It isn’t – to be clear – as vivid of a recollection as man walking on the moon, but my first sighting of Pontiac’s GTO remains one very visceral memory, and that’s before I had an inkling of what ‘visceral’ actually meant. It would have been sometime around 1964 when the Pontiac dealer in Lincoln, Nebraska first parked the Tempest GTO on its smallish showroom. And ‘smallish’ barely contained all of the GTO’s promise. The Tempest’s midsize footprint was transformed, by its 389 and 4-on-the-floor, into the automotive equivalent of the Beatles’ appearance on Ed Sullivan: Ladies and Gentlemen…the GTO!
As you’d know, this wasn’t the first application of a big engine into a less-than-fullsize platform. Ford had done it with his prewar flathead V8, Olds did it with their postwar 88, Chevy had the 283, and Chrysler had been installing its Hemi in virtually everything that side of the compact Dart. It was not yet an era of wretched excess, but the suits at Cadillac and Lincoln were working on it. And while their folks were about to ponder 225 inches of Buick Electra, the kids were tuning in ‘Surf City’ on their new transistor radios.
Car and Driver might have published Tom Glatch’s Complete Book of Pontiac GTO, but it was left to the enthusiastic team at Quarto Publishing to pull the trigger on this comprehensive, albeit readable, visual history. If born before 1960, you’ll remember the early ‘60s as perhaps the high point of American optimism if, of course, you were an integral part of the expanding middle class. And Pontiac’s GTO was absolutely perfect for members of that class. Its midsize dimensions were firmly in the automotive middle (although know that the ’64 GTO stretched 203 inches on a 115-inch wheelbase, figures that are closer to ‘full size’ today), while its MSRP of around $3,400 was pintsize. It was a different time, and safety and emissions regs, along with a weakened dollar, had not yet grossly inflated the automotive sticker.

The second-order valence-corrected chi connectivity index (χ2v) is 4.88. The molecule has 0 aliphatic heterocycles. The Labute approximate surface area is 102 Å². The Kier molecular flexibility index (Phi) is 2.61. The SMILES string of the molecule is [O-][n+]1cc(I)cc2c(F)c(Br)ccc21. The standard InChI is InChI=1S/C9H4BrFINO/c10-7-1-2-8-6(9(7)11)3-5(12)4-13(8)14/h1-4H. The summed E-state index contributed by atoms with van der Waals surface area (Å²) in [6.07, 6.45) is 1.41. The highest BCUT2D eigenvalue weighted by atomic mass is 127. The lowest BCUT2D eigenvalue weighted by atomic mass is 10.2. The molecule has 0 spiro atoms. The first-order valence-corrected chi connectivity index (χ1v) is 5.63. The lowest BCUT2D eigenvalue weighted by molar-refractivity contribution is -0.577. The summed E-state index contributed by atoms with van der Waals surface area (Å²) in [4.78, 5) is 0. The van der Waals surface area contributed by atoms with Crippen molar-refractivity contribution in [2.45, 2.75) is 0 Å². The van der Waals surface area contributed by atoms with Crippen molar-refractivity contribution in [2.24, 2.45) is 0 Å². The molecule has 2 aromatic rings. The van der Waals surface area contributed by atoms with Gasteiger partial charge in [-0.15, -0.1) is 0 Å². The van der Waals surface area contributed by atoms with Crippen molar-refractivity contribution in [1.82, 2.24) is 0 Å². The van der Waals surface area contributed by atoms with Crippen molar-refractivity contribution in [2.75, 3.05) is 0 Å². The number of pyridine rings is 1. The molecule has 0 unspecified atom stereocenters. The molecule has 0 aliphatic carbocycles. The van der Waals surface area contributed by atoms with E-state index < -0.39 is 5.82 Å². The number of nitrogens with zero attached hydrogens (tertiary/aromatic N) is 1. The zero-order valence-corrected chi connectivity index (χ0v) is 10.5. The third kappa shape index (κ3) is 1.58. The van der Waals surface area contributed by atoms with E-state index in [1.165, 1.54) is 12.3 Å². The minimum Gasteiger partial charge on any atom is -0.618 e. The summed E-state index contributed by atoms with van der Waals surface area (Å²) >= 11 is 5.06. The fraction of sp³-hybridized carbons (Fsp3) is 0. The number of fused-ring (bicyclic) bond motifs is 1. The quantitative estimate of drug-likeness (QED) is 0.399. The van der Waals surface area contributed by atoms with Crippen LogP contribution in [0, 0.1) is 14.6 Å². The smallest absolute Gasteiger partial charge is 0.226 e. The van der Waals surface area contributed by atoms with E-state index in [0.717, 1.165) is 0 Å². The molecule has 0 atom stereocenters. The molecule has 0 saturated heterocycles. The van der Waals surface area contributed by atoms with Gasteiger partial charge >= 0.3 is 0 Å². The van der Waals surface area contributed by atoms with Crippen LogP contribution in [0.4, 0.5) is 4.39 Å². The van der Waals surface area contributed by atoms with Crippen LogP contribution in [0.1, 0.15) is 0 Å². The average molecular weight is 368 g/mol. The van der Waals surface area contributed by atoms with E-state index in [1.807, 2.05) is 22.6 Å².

Tom Glatch’s overview of the GTO, supplemented by photographs taken by both him and his wife Kelly, is an overtly enthusiastic take on this automotive icon. But then, who can’t be enthusiastic regarding an automobile whose history did little to diminish its history? While there were obviously better interpretations of the business model in the car’s early years than there were later, the GTO’s evolution showed a relative consistency of purpose to which few cars in the GM fold would adhere.
In its 176 pages, Glatch covers the highs and lows, along with the personalities behind the car’s launch, and some of those that – today – extend its legacy. There are the engineering and marketing sides, the competition side and, of course, how the GTO responded to the forces of pop culture and, within a short period of time, built its own pop culture.
I liked the book’s layout, conversational narrative and photography – both those pics supplied by Tom and Kelly Glatch, as well as the archival images supplied by GM and others. If I would tweak one thing in the next print run (and here’s hoping there is a ‘next’ print run) it would be the overtly cute chapter titles. To my way of editorial thinking, chapters don’t need to imitate the Top 40, i.e., Good Vibrations, Bridge Over Troubled Water and Light My Fire. Those are just three of fourteen attempts to be both culturally relevant and cute, and I’d argue the decision ventures toward too ‘cute’.
In its coffee table format, The Complete Book of Pontiac GTO may be too big to stuff in a stocking, but will certainly sit well beneath the tree. And if the ‘tree’ is at the starting line of a ¼-mile strip, so much the better…
[photos courtesy of cargurus.com]